Turing's genius was to focus on 'wrong' circuits rather than the right one, so that 25 out of 26 keypresses provided a good deal of evidence towards which was the 1 out of 26 that was correct. We were nearly lost at the last corner, when we heard how Welchman came up with the 'diagonal board' which made the answer almost definitive with any single keypress. Using this theory, decryption machines called 'Bombes' were designed that ran through the war, and they've reconstructed one of these as well. By the time we'd been to see this in operation, I wasn't fit for any more, and we went home. I'd love to go back, perhaps over the summer. It's only just over an hour's drive away.

So how was the exam? I'd been sleeping really badly because of the heat and having a blocked nose and sinus pain and coughing and the rest, so when I woke up at 5 a.m. on Monday I thought I might as well drive to the campus. I was planning to go stupidly early anyway, because any blockage on the motorways would be a serious problem. So I did a couple more hours revision first thing, and it was fine. I dropped in on my tutor just to make sure that if I got any more ill he would support an application for Extenuating Circumstances. Luckily, that was the worst it got, and I've been improving over the last two days. Next exam is tomorrow, and I've spent quite enough time on writing this post.

5 comments:

Tina said...

Well I do hope that you feel better soon, and that the rest of the exams go well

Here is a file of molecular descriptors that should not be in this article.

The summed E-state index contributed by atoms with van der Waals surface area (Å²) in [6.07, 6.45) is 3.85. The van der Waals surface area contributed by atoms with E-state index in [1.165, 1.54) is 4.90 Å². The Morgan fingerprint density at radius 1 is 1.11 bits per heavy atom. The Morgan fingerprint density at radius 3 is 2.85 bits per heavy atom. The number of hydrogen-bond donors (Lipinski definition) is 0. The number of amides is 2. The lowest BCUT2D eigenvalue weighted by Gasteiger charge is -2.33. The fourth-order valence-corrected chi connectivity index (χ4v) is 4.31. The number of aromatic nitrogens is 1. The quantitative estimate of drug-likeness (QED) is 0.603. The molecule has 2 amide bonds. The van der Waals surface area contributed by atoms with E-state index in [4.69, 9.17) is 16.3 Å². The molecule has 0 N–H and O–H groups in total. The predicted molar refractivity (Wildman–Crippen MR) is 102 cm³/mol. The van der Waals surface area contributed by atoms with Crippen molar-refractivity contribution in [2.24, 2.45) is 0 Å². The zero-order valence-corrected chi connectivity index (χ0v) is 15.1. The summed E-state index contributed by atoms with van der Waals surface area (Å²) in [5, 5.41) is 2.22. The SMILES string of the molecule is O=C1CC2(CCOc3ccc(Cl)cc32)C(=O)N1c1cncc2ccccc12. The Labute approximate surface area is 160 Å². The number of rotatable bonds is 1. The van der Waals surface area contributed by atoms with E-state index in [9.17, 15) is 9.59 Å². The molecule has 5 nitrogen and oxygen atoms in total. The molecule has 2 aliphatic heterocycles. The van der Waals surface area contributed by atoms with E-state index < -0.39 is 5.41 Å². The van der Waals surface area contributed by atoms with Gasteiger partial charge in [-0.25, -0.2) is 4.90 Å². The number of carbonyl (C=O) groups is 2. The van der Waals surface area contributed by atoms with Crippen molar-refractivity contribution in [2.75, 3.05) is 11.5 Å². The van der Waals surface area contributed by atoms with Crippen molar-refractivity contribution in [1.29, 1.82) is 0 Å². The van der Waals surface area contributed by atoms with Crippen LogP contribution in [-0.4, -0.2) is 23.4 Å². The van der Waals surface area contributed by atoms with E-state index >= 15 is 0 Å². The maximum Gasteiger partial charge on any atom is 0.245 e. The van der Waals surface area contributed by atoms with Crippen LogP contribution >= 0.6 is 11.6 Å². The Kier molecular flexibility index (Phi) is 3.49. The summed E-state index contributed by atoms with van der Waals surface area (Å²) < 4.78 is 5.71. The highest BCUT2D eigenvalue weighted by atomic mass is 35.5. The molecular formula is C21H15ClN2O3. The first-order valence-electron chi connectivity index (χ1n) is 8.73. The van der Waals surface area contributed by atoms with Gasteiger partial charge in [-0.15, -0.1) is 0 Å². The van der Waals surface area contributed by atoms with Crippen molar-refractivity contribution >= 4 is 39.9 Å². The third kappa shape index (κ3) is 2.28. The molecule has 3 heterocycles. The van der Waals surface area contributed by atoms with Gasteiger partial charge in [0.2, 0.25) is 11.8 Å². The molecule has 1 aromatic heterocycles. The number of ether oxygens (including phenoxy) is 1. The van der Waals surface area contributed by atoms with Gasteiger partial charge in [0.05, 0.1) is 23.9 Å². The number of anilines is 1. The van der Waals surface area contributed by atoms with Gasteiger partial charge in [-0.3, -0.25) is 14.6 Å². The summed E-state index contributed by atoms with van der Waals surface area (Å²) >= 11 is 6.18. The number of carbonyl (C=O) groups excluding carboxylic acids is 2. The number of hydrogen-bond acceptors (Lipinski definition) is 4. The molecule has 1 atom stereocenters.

T
xxx

Brett said...

That is one of the places i would love to visit and to hear the work described by such people, do you know how lucky you are!!! I've just finished reading the memoirs of admiral Doenitz, head of the German u-boat's and as it was written just after the war he had no idea that we could read his signals, he spends a lot of time in the book wondering how we were getting around his boats and also finding and killing them. Knowledge is power as they say. Good luck with the exams.

Brett said...

Oh by the way added your site to my links( it the only way i can make sure i don't miss reading it)

aims said...

The Man and I have done quite a bit of reading about Bletchley Park and the Enigma machines. I think I mentioned this to you before. We both read a book called
Cryptonomicon - a fantastic book if you are interested Lola.

How I would love to have taken the tour with you!

Now - good luck on those exams. I know you are going to ace them.

Lola said...

Thanks for your good wishes for the exams. Two are already over, and by the end of this week I'll have done 5 out of 6.

Thanks for the link, Brett, and I'll look out for that book, Aims, it looks very interesting.